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16th August 2012, 11:18 AM  #26401 
diyAudio Member
Join Date: Jun 2007
Location: Blackburn, Lancs

They would either be classified and unless you work on the specific program you wouldn't know about them or they are not classified and you know about them. As John knows about them they cant be classified, or someone is breaking their security clearance, that is somthing the US dosn't like. A lot of this stuff is covered under ITAR, which is a PITA.

16th August 2012, 11:35 AM  #26402 
diyAudio Moderator

Or he's just repeating a story someone on the "team" told him (most likely, my guess).
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“A philosopher is a blind man in a dark room looking for a black cat that isn't there. A theologian is the man who finds it.”  Mencken 
16th August 2012, 12:58 PM  #26403 
diyAudio Member
Join Date: Jul 2003
Location: berkeley ca

Actually, I was directing this at Jneutron. Perhaps I might still get a response. I wouldn't expect most people to have any new info.

16th August 2012, 02:34 PM  #26404  
diyAudio Member
Join Date: Jan 2004
Location: away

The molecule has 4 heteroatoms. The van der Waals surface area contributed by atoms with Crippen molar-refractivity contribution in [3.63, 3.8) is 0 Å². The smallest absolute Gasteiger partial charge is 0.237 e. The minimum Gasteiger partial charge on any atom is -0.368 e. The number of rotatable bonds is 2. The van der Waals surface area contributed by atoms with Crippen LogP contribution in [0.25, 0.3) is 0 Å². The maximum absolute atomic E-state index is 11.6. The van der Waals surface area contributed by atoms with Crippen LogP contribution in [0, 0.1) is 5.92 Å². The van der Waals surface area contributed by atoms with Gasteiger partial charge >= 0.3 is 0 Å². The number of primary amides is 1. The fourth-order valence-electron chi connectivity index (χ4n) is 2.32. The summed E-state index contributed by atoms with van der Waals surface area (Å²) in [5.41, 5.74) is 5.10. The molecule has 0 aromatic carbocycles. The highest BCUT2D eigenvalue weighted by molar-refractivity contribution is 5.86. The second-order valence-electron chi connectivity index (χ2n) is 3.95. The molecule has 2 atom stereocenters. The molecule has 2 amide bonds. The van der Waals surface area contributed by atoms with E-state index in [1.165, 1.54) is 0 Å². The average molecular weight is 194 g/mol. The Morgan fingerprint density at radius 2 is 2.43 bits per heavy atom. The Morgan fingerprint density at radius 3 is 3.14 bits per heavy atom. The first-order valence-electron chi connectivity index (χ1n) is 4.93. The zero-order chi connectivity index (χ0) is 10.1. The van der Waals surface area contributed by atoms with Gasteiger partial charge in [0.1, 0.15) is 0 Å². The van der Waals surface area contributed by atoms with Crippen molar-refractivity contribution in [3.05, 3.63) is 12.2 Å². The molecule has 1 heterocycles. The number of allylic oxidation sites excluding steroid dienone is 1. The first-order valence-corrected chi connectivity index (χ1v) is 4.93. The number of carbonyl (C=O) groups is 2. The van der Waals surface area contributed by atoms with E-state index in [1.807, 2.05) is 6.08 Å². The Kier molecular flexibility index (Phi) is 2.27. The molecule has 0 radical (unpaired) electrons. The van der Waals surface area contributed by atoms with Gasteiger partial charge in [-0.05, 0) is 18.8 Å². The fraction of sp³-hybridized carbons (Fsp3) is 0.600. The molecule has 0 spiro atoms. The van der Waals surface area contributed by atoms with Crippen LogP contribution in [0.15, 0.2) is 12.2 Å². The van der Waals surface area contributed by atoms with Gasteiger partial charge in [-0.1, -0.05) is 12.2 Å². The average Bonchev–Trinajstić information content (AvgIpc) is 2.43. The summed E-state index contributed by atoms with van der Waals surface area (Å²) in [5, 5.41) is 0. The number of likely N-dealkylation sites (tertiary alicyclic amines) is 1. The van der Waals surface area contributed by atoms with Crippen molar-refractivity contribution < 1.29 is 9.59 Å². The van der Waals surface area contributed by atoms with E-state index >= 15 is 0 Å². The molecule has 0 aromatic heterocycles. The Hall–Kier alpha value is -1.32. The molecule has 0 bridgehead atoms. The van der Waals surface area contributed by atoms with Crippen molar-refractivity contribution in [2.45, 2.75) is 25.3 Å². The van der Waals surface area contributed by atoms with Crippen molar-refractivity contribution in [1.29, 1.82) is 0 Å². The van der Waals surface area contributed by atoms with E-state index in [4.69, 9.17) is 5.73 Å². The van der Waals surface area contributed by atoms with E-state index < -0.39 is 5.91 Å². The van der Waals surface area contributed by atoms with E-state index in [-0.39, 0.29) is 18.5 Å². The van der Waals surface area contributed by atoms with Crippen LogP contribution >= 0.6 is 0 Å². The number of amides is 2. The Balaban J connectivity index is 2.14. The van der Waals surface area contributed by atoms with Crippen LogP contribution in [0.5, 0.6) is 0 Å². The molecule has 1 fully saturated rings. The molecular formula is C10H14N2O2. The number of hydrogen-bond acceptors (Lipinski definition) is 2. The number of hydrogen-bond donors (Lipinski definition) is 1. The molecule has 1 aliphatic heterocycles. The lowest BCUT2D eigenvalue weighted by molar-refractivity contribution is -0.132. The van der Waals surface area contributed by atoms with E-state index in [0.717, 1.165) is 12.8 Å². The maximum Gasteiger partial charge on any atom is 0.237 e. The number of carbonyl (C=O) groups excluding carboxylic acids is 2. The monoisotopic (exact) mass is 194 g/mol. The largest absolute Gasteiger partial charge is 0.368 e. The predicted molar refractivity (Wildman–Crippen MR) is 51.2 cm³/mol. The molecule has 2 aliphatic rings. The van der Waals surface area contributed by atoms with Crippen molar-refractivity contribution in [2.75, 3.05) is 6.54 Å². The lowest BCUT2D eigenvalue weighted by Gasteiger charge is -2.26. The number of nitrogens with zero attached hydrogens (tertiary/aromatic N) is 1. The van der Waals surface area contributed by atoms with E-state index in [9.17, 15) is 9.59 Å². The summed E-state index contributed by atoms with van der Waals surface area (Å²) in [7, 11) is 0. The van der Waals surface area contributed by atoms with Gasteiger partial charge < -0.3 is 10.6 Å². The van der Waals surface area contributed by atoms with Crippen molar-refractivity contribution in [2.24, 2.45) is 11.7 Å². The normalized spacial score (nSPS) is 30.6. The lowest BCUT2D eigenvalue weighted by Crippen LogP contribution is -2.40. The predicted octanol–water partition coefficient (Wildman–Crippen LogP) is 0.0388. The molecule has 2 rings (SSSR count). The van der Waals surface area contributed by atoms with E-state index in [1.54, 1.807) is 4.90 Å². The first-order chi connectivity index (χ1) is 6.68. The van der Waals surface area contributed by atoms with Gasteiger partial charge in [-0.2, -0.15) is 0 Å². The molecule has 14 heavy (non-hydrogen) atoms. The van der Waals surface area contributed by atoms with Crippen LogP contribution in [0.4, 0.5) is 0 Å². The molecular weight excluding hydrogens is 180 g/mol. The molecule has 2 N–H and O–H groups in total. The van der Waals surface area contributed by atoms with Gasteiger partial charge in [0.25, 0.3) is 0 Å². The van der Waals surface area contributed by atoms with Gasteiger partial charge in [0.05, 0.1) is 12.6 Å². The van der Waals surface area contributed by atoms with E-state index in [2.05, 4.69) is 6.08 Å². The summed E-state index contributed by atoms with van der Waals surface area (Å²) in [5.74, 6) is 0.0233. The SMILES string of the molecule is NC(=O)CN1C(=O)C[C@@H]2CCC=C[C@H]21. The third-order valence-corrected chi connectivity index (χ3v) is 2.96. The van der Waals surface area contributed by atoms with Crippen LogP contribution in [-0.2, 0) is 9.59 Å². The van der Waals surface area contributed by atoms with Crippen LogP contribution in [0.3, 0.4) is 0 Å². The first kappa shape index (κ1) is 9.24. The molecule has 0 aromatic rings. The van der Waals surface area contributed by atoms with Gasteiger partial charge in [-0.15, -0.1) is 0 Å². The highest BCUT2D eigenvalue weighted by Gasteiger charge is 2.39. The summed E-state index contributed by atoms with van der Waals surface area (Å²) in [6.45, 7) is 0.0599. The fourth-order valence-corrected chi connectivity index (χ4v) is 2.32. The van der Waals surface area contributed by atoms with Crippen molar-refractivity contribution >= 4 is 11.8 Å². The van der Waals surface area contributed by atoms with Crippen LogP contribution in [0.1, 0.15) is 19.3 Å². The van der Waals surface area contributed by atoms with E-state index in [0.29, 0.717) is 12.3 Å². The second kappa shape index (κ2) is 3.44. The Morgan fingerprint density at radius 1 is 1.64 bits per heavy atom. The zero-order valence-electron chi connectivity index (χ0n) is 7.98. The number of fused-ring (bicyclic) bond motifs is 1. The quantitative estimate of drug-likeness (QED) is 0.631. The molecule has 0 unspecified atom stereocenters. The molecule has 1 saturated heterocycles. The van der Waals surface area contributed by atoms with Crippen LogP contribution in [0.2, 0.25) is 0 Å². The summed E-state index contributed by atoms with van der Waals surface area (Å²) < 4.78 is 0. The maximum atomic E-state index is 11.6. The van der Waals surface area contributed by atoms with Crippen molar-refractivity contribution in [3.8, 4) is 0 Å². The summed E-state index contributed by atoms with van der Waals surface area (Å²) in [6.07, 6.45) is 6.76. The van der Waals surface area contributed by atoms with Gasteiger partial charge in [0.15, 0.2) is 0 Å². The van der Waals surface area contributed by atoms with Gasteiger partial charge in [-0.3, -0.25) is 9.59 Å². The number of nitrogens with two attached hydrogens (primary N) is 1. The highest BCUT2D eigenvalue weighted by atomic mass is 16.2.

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Part of my interest in low inductance resistors stems from trying to measure phase response of magnets. To do so requires absolute accuracy in measuring the current as it varies with time. This requires a resistor with two qualities: 1. As little inductance as is physically possible, and 2. no loop to trap external field. 1. All resistors will have an inductance associated with it. At any frequency, the endpoint reactance of the resistor is the sum of the IR drop and L dI/dt. The IR drop is what is desired to measure, the L dI/dt is the error. It is also 90 degrees out of phase when the resistor is driven with a sine. Once you have eliminated the simple inductive things, like a wirewound element and magnetic lead materials, you have only the current centroid (the center of the distributed current in space) to work with. Now, all you can do is try to cancel the magnetic field of the resistor's current. You can bring the return path of the current as close as possible, my earlier suggestion on using braid over the resistor to bring the return current over the body is the best one could do for an existing resistor. Or, you could create a resistor which has the return current passing through the primary current. The earlier picture had 20 ten ohm resistors in parallel between two flat plates, one half ohm total, and then another 20 ten ohm resistors interleaved between the first 20. Another half ohm, wired in series to give a 1 ohm resistor. This construct has the current centroids passing through each other. Externally, the magnetic field is pretty much gone. Internally, most of it is also cancelled.. For this resistor topology, the inductance can be calculated using massive parallelism of inductors because they essentially cancel one another. (while not absolutely accurate, it is quite close.) The simple calculationdon't worry, no calculus involved... ) A wire pair has inductance of approximately 200 nH per foot. My resistors are 1/4 inch long. Each pair has ~200/48 nanohenries, or 4.2 nH. I have 20 pairs in this resistor, so the equivalent inductance is 4.2nH/20, or 210 picohenries. Using 3 pieces of one sided perf board and 40 1/4 watt mondo cheap metal film resistors from digikey (P/N P10.0CACTND), I now have a 1 ohm, 210 picohenry resistor. (1 microhenry is 10e6, 1 nanohenry is 10e9, 1 picohenry is 10e12), my resistor has an inductance of 2 times 10e10 henries. Since the voltage is IR + L dI/dt, what is the error? At a current slew rate of 1 ampere per microsecond (dI/dt of 10e6), my resistor has an error of 2 times 10e10 times 10e6, or 2 times 10e4 volts, 200 microvolts. At 1 ampere per nanosecond, it will have an error of 200 millivolts. If you need lower errors, you simply increase the number of resistors. A normal resistor, if you returned the current right alongside it, would have about 5 nanohenries inductance, or 5 times 10e9. The errors scale accordingly.If you choose NOT to return the current next to the resistor, you will see much higher inductances. 2. If you use the resistor as a current viewing resistor (the essence of a resistor ladder divider), you have the additional problem of preventing pickup of external fields, like the current path to and from the resistor. My resistor eliminates that, note the twisted pair pickup leads vs the power ones. For example, my SWTPC's have the gain set via a 2.2k,100 ohm feedback divider. If I make the first part of my resistor using 20 pieces of 2k resistors, and the second part using 44k resistors, I have eliminated any dI/dt errors of the divider network in the feedback. jn edit: the tiger 250 is 3db down at 400Khz.. and output v of 70 volts, ladder current of 30 milliamps. If the feedback ladder has a microhenry of inductance associated with the 100 ohm resistor, a full power slew of 1 uSec will give a ladder slew dI/dt of 3 * 10e4, inductive error of 30 millivolts added to 3 volts of IR drop, 10% inductive error. At 10 usec 70 volt slew, 1% inductive error (both at full scale out). Remember, the inductive term is rate dependent, the percentage error calcs I'm doing here is based only on full scale, a 10 usec slew to 7 volts gives 10% error. Remember folks, math isnt one of my strong points, let me know if anybody finds errors...found two, will run outta edit time.. pps..I used this puppy (the tiger 250) for a 10 uSec slew to 40 volts into a 4 ohm non inductive load fed by 6 pieces of cat5e 15 feet long paralleled as a tline of 4 ohms, so I know the tiger can do at least that.. Last edited by jneutron; 16th August 2012 at 02:59 PM.